Harriet Tubman Women on 20s
Women on 20s
Treasury Secretary Jack Lew announced on April 20 that Andrew Jackson will be replaced by Harriet Tubman on the $20 Federal Reserve Note.

Harriet Tubman to Replace Indian Killer and Slave Dealer Andrew Jackson on $20 Bill

Steve Russell

Treasury Secretary Jack Lew announced on April 20 that Indian fighter Andrew Jackson is about to get removed from the $20 Federal Reserve Note. Since Jackson was also a slave monger, he might spin in his grave on the news he is to be replaced by an ex-slave, Harriet Tubman, conductor on the Underground Railroad.

The only woman ever to appear on the face of a U.S. bill was Martha Washington, who graced a $1 silver certificate at the very end of the 19th century. Around the same time, the only Indian ever to make the front of a bill was on a $5 silver certificate. That would be the Hunkpapa leader Tȟatȟóka Íŋyaŋke (Running Antelope) who walked on only three years before he appeared on the money. There has never been a black person on U.S. paper money. 

RELATED: The Odds on Jackson Removal and a Native on Paper Money—Yes, It Happened

Women on 20s organized to get a woman on U.S. paper money to celebrate the centennial in 2020 of the 19th Amendment, which extended the right to vote to women. They picked Jackson as their target in furtherance of another goal in their mission statement: “Removal of symbols of hate, intolerance and inequality…”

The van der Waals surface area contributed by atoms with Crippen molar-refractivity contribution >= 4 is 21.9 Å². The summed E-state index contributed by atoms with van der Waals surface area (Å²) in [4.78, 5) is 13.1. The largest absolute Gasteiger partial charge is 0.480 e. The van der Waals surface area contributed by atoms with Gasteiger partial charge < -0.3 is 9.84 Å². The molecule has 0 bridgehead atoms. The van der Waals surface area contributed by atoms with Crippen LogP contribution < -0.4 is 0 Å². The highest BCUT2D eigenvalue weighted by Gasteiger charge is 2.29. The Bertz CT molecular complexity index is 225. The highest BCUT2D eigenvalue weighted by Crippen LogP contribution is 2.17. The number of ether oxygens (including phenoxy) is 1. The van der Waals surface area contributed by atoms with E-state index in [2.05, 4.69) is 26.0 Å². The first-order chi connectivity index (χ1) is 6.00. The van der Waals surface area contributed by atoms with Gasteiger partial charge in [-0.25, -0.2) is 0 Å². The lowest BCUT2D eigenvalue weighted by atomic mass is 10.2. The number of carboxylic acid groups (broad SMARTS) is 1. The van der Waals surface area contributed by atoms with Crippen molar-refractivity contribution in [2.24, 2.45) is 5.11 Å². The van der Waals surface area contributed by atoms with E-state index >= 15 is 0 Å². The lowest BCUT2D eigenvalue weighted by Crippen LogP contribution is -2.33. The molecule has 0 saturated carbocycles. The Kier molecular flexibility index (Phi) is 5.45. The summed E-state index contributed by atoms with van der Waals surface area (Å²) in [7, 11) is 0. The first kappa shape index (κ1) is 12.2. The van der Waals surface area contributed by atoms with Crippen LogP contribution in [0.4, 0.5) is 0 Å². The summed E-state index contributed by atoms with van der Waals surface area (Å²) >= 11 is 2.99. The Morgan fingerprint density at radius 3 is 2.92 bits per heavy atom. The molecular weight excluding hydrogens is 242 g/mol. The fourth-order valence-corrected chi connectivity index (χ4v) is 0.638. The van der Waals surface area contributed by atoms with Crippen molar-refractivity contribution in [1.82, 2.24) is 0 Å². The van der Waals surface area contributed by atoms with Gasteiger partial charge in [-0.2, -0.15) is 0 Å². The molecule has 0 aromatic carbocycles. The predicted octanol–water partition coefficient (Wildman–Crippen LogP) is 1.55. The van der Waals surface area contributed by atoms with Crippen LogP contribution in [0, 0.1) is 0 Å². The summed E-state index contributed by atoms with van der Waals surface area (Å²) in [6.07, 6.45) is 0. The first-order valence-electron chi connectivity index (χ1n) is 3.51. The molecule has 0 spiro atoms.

I learned something at that point that was highly gratifying. I know Cherokees who put 20s in their wallet in a manner that avoids looking at Jackson’s face. I know Cherokees who identify as Republicans because Jackson was a Democrat and are highly offended at Democrats having annual “Jefferson-Jackson dinners.” What I did not know is that Indians generally despise Jackson almost as much as Cherokees do.

Women on 20s set up an online poll to gauge public opinion—or at least activist opinion—on what woman should replace Jackson. Voting was to be in a primary round where any American woman no longer living was eligible. The top three would go to a final round. The result was a lively public discussion.

RELATED: Crowdsourcing Jackson Removal

In a masterstroke of public relations, they gave former Cherokee Chief Wilma Mankiller a bye into the final round in recognition of Jackson’s special infamy among Cherokees. 

RELATED: Dump Jackson From the $20; Replace him with a Mankiller

The winners of the final vote, in order, were Harriet Tubman, Eleanor Roosevelt, Rosa Parks, and Mankiller. Over 350,000 people had voted.  The organization dutifully started lobbying for Tubman.

RELATED: Eyes On Jackson Removal: Tubman Over Mankiller in Unofficial Vote

U.S. money leaves something to be desired from an aesthetic perspective, but it has also been a target of counterfeiters because it lacks state of the art tricks to foil them. After Women on 20s got rolling, the Treasury Department released a schedule for redesigning all U.S. bills to make them more secure from counterfeiters. The next bill up for a makeover was the 10.

RELATED: Getting Andrew Jackson off the $20 Just Got Harder

The women were not happy. Not only is the 10 a smaller denomination, there are a lot fewer 10s than 20s in circulation. Most ATM machines only cough up Jacksons.

A Marist poll asking what woman should replace Alexander Hamilton on the 10 yielded 27 percent for Eleanor Roosevelt, 17 percent for Harriet Tubman, and 13 percent for Sacagawea, the Shoshone woman known for guiding the Lewis and Clark expedition.